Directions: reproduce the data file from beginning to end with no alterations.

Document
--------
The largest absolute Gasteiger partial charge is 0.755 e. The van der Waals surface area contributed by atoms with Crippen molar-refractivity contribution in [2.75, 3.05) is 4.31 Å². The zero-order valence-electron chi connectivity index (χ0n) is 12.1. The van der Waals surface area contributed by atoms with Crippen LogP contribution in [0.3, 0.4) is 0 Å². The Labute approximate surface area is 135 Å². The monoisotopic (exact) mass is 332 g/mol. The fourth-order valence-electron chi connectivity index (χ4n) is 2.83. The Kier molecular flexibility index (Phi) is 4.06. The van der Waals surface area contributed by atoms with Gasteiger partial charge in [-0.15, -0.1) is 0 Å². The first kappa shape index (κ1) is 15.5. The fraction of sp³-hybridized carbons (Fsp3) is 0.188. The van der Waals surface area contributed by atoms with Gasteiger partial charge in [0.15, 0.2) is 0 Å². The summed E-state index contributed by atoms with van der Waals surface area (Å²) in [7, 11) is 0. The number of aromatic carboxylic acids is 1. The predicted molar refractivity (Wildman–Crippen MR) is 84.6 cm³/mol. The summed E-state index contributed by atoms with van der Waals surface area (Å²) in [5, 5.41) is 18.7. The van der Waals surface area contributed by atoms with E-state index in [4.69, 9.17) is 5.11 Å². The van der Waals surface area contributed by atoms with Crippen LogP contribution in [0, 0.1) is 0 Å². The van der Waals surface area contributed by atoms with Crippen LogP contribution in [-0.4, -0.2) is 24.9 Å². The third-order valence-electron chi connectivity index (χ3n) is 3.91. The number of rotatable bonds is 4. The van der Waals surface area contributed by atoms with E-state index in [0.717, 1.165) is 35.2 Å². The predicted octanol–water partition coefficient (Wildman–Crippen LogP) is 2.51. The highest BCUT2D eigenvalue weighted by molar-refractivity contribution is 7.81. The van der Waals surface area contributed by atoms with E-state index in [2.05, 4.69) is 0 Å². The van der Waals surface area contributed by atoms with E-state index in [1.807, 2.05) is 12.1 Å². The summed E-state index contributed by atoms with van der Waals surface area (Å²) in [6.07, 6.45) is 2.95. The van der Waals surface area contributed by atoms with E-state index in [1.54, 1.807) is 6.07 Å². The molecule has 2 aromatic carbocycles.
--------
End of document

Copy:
The largest absolute Gasteiger partial charge is 0.755 e. The van der Waals surface area contributed by atoms with Crippen molar-refractivity contribution in [2.75, 3.05) is 4.31 Å². The zero-order valence-electron chi connectivity index (χ0n) is 12.1. The van der Waals surface area contributed by atoms with Crippen LogP contribution in [0.3, 0.4) is 0 Å². The Labute approximate surface area is 135 Å². The monoisotopic (exact) mass is 332 g/mol. The fourth-order valence-electron chi connectivity index (χ4n) is 2.83. The Kier molecular flexibility index (Phi) is 4.06. The van der Waals surface area contributed by atoms with Gasteiger partial charge in [-0.15, -0.1) is 0 Å². The first kappa shape index (κ1) is 15.5. The fraction of sp³-hybridized carbons (Fsp3) is 0.188. The van der Waals surface area contributed by atoms with Gasteiger partial charge in [0.15, 0.2) is 0 Å². The summed E-state index contributed by atoms with van der Waals surface area (Å²) in [7, 11) is 0. The number of aromatic carboxylic acids is 1. The predicted molar refractivity (Wildman–Crippen MR) is 84.6 cm³/mol. The summed E-state index contributed by atoms with van der Waals surface area (Å²) in [5, 5.41) is 18.7. The van der Waals surface area contributed by atoms with E-state index in [4.69, 9.17) is 5.11 Å². The van der Waals surface area contributed by atoms with Crippen LogP contribution in [0, 0.1) is 0 Å². The van der Waals surface area contributed by atoms with Crippen LogP contribution in [-0.4, -0.2) is 24.9 Å². The third-order valence-electron chi connectivity index (χ3n) is 3.91. The number of rotatable bonds is 4. The van der Waals surface area contributed by atoms with E-state index in [0.717, 1.165) is 35.2 Å². The predicted octanol–water partition coefficient (Wildman–Crippen LogP) is 2.51. The highest BCUT2D eigenvalue weighted by molar-refractivity contribution is 7.81. The van der Waals surface area contributed by atoms with E-state index in [2.05, 4.69) is 0 Å². The van der Waals surface area contributed by atoms with E-state index in [1.807, 2.05) is 12.1 Å². The summed E-state index contributed by atoms with van der Waals surface area (Å²) in [6.07, 6.45) is 2.95. The van der Waals surface area contributed by atoms with E-state index in [1.54, 1.807) is 6.07 Å². The molecule has 2 aromatic carbocycles.